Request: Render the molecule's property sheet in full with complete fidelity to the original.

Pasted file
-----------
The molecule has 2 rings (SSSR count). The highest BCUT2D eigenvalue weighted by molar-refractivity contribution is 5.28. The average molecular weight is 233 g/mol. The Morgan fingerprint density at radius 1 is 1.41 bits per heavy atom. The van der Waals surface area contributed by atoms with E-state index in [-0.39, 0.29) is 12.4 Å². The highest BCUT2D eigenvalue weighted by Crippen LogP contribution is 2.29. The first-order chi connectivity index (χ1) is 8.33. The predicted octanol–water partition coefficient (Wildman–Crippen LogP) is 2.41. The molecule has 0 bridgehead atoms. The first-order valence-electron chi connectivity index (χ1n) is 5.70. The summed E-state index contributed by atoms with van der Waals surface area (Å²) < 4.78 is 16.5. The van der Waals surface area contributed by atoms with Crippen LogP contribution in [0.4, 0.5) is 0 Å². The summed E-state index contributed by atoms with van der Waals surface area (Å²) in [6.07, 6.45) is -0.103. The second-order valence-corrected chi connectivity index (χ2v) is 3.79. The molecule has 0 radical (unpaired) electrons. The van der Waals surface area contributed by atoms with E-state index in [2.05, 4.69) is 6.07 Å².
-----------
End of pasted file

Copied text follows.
The molecule has 2 rings (SSSR count). The highest BCUT2D eigenvalue weighted by molar-refractivity contribution is 5.28. The average molecular weight is 233 g/mol. The Morgan fingerprint density at radius 1 is 1.41 bits per heavy atom. The van der Waals surface area contributed by atoms with E-state index in [-0.39, 0.29) is 12.4 Å². The highest BCUT2D eigenvalue weighted by Crippen LogP contribution is 2.29. The first-order chi connectivity index (χ1) is 8.33. The predicted octanol–water partition coefficient (Wildman–Crippen LogP) is 2.41. The molecule has 0 bridgehead atoms. The first-order valence-electron chi connectivity index (χ1n) is 5.70. The summed E-state index contributed by atoms with van der Waals surface area (Å²) < 4.78 is 16.5. The van der Waals surface area contributed by atoms with Crippen LogP contribution in [0.4, 0.5) is 0 Å². The summed E-state index contributed by atoms with van der Waals surface area (Å²) in [6.07, 6.45) is -0.103. The second-order valence-corrected chi connectivity index (χ2v) is 3.79. The molecule has 0 radical (unpaired) electrons. The van der Waals surface area contributed by atoms with E-state index in [2.05, 4.69) is 6.07 Å².